• HNLMS Hydra (A854)

Support ships

  • 1 A900 Mercuur class Torpedo recovery ship
    • HNLMS Mercuur (A900)
  • 1 A804 Pelikaan logistic support vessel for the Netherlands Antilles (amphibious & diving operations and transport)
    • HNLMS Pelikaan (A804)

Hydrographical survey ships

  • 2 A802 Snellius class hydrographical survey ship.
    • HNLMS Snellius (A802)
    • HNLMS Luymes (A803)

Training ships

  • 1 A902 Van Kinsbergen class training ship
    • MOV Van Kinsbergen (A902)
  • 1 Y8050 Urania class sailing naval training vessel
    • HNLMS Urania (Y8050)

Landingcraft (Marine Corps)

  • 5 L9525 LCU Mk2 class landing craft utility
    • L9525
    • L9526
    • L9527
    • L9528
    • L9529

All ships of the L9525 LCU class have been upgraded to Mk2. This upgrade meant enlarging the vessels and increasing their payload (enabling the craft to transport the Royal Netherlands Army's Leopard 2 A6).

  • 12 LCVP Mk5c class landing craft vehicle personnel built by Visser Shipyard in Den Helder in 2009-2010
    • L95XX
  • 17 Fast Raiding, Interception and Special Forces Craft for use as small landing crafts. To be replaced by the new FRISC's.
  • 6 L9536 LCVP Mk3 class landing craft vehicle personnel
    • L9536 (out of commission Jan 2010)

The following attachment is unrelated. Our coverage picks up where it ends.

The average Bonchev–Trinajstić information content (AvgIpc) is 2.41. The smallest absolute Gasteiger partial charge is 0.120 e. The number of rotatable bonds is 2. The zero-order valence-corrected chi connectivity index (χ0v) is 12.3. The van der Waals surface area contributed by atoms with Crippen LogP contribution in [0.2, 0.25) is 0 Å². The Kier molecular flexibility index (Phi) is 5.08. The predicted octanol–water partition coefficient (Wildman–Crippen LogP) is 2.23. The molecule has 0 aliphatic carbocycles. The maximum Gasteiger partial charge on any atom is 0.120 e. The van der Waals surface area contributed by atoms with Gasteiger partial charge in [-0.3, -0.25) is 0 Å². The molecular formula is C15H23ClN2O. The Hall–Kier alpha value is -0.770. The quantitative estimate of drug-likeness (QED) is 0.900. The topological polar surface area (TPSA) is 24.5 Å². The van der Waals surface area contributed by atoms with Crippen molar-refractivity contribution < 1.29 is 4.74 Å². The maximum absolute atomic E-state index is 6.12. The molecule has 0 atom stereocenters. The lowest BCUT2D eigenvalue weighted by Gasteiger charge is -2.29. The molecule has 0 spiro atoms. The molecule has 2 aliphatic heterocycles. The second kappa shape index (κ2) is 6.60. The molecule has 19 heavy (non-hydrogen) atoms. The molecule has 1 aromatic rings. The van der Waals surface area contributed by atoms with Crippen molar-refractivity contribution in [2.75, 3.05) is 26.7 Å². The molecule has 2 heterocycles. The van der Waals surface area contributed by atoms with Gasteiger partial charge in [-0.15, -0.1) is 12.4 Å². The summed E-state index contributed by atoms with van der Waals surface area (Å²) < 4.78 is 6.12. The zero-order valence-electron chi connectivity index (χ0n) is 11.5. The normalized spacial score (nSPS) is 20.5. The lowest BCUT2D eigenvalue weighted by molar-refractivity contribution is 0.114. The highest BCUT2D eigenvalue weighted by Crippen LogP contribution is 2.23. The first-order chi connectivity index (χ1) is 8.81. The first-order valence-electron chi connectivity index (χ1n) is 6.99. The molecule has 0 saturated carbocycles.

• L9537
    • L9538
    • L9539 (out of commission Jan 2010)
    • L9540
    • L9541
  • 6 L9530 LCVP Mk2 class landing craft vehicle personnel
    • L9530
    • L9531
    • L9532
    • L9533
    • L9534
    • L9535

Other ships

  • 5 A874 Linge class large tugs.
    • HNLMS Linge (A874)
    • HNLMS Regge (A875)
    • HNLMS Hunze (A876)
    • HNLMS Rotte (A877)
    • HNLMS Gouwe (A878)
  • 2 Y8018 Breezand class harbor tugs
    • HNLMS Breezand (Y8018)
    • HNLMS Bergzand (Y8019
  • 5 Y8055 Schelde class harbor working boats
    • HNLMS Schelde (Y8055)
    • HNLMS Wierbalg (Y8055)
    • HNLMS Malzwin (Y8055)
    • HNLMS Zuidwal (Y8055)
    • HNLMS Westwal (Y8055)
  • 1 Y8536 Patria class inshore tanker
    • HNLMS Patia (Y8536)
  • 1 Y8005 Nieuwediep class touring boat
    • HNLMS Nieuwediep (Y8005)
  • 2 Y8200 harbor vessels
    • Y8200
    • Y8300
  • 1 WM1-9002 Jonge Jan class harbor vessel
    • Jonge Jan (WM1-9002)
  • 1 WM1-9003 Jonge Prins 3 class harbor vessel
    • Jonge Prins 3 (WM1-9003)
  • 3 patrol cutters for the Netherlands Antilles (NAACGC Jaguar P810, NAACGC Panter P811 and NAACGC Poema P812)
  • 46 Fast Raiding, Interception and Special Forces Craft, 11 for Special Operation use, 17 to replace the old FRISC's of the Dutch Marines, 12 for use in the Dutch territories in the Caribbean and 6 to use in combination with the new Holland Class OPV's

Maritime helicopters

  • 21 SH-14D Lynx (Only 10 still operational thanks to life-prolonging maintenance. This was necessary due to delivery delays of the NH-90. One is currently held by Libyan pro-Qadhafi forces after a failed attempt to rescue two people from Libya on February 27, 2011.) While carrying Koninklijke Marine titles, they actually belong to the Defensie Helikopter Commando (DHC), or Defence Helicopter Command, since July 4, 2008.